"Five or six people started it out as a political protest against the ordinance," says Marshall Runkel, assistant to Portland City Commissioner Erik Sten, who is responsible for housing and homelessness in Portland. "They were in a crowded neighborhood," Runkel says of the homeless protest camp, which, as here in Spokane, was set up close to the heart of downtown and, also like Spokane's, kept getting bigger and bigger. The ordinance went into effect in Portland, but the protestors had legal support: a ruling by a judge who said that the ban was unconstitutional.
"Seven months into it," says Runkel, "the city [decided campers could use] a piece of property by the airport -- a leaf-composting site -- that's extremely remote."
The leaf-composting site turned into what is now Dignity Village, a designated camping ground for the homeless; it's also a registered nonprofit organization by the homeless and for the homeless.
"What happened is they morphed from a political protest into part of the solution for homelessness," says Runkel. "It's a qualified success for Portland. They've documented that they've helped hundreds get themselves stabilized, which is what the city supports. And it's virtually free for the city."
Runkel explains that with the help of volunteers and charitable organizations, law offices and experts in business, Dignity Village has all the amenities it needs to exist without cost to the city of Portland. The homeless are happy because it's another service available for them and provides people with a different kind of choice. Dignity Village is in no way intended to be a permanent housing option for the homeless. But it accomplishes several things: Homeless people are able to sleep on their terms, which means they can sleep with pets and partners.
Thorburn, with the SRHD, says a designated campsite would be a more appropriate means of dealing with any health risks.
"To try to ban [transient camping] is not going to remove these issues," she says. "Is providing a camp with facilities going to? In our mind, it probably would."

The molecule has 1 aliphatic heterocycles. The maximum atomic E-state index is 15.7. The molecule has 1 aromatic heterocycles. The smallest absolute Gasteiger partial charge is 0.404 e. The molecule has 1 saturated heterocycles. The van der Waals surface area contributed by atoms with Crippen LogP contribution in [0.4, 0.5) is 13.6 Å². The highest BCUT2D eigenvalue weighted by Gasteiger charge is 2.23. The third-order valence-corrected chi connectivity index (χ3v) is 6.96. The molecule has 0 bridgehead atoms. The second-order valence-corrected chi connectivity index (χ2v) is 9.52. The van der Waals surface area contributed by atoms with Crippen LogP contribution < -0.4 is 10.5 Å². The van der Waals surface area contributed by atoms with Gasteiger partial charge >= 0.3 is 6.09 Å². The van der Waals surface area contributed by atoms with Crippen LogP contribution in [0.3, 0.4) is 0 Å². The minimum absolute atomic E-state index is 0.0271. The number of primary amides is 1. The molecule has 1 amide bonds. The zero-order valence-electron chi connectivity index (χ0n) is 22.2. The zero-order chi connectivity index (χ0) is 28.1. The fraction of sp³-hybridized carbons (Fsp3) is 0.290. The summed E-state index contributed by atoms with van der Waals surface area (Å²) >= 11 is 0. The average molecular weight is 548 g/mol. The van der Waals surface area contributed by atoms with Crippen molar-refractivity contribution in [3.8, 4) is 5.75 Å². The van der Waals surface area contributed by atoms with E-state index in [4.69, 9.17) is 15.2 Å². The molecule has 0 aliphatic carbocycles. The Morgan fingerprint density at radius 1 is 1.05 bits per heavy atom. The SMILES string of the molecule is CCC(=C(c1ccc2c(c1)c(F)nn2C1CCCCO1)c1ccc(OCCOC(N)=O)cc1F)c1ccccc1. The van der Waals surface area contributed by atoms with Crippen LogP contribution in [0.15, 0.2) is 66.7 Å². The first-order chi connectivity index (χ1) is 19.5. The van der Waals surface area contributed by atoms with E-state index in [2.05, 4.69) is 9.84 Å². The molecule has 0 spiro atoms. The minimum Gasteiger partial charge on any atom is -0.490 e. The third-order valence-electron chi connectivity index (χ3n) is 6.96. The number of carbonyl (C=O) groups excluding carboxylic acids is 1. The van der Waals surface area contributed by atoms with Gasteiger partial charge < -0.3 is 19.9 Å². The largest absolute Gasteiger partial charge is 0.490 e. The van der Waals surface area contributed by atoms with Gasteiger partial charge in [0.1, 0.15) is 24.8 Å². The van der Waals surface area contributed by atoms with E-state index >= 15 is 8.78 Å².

Dignity Village does something just as significant for the city of Portland: It keeps the city's no-camping ban valid.
"We've preserved our legal ability to close down illegal camps that become problems," Runkel explains. "We don't want to lose our ability to enforce the anti-camping ordinance because that would be a major problem, so we had to balance our legal risk and on the other side, to hear and be open to innovative new ways of dealing with homelessness."
Because Dignity Village is an option for the homeless, the no-camping ban is much more difficult to challenge in court. Seattle learned that the hard way. Runkel says Seattle's ban is now in a state of limbo, with enforcement being overruled in the courts.
Playfair may not be an area the city of Spokane is willing to designate to the homeless, but city leaders don't seem to be looking at the possibility of creating a Dignity Village.
"We haven't looked at that issue closely, but we have serious concerns about the tent cities in Seattle or Portland," Feist says. "It's very unlikely that we would consider that as an option for [Playfair]. We have to consider the neighborhood surrounding it."
Odenthal, with the Police Department, agrees. "We're not about to acquiesce to [the protesters' request for Playfair] without consulting the East Central neighborhood."
Bilsland's group isn't organized regarding their wish for the Playfair site. It's clear that in order to transform a homeless protest into a homeless program, as Portland has with Dignity Village, it takes an entire community of people willing to see it through.
"It may be a uniquely Portland kind of thing," Runkel says, noting that he received about 500 postcards from people regarding the no-camping ban. "We've tried to acknowledge the best intentions in people and give a chance for an entrepreneurial approach. Because simply allowing people to camp anywhere in the city doesn't make any sense, and it's not fair to all the citizens."
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Publication date: 07/08/04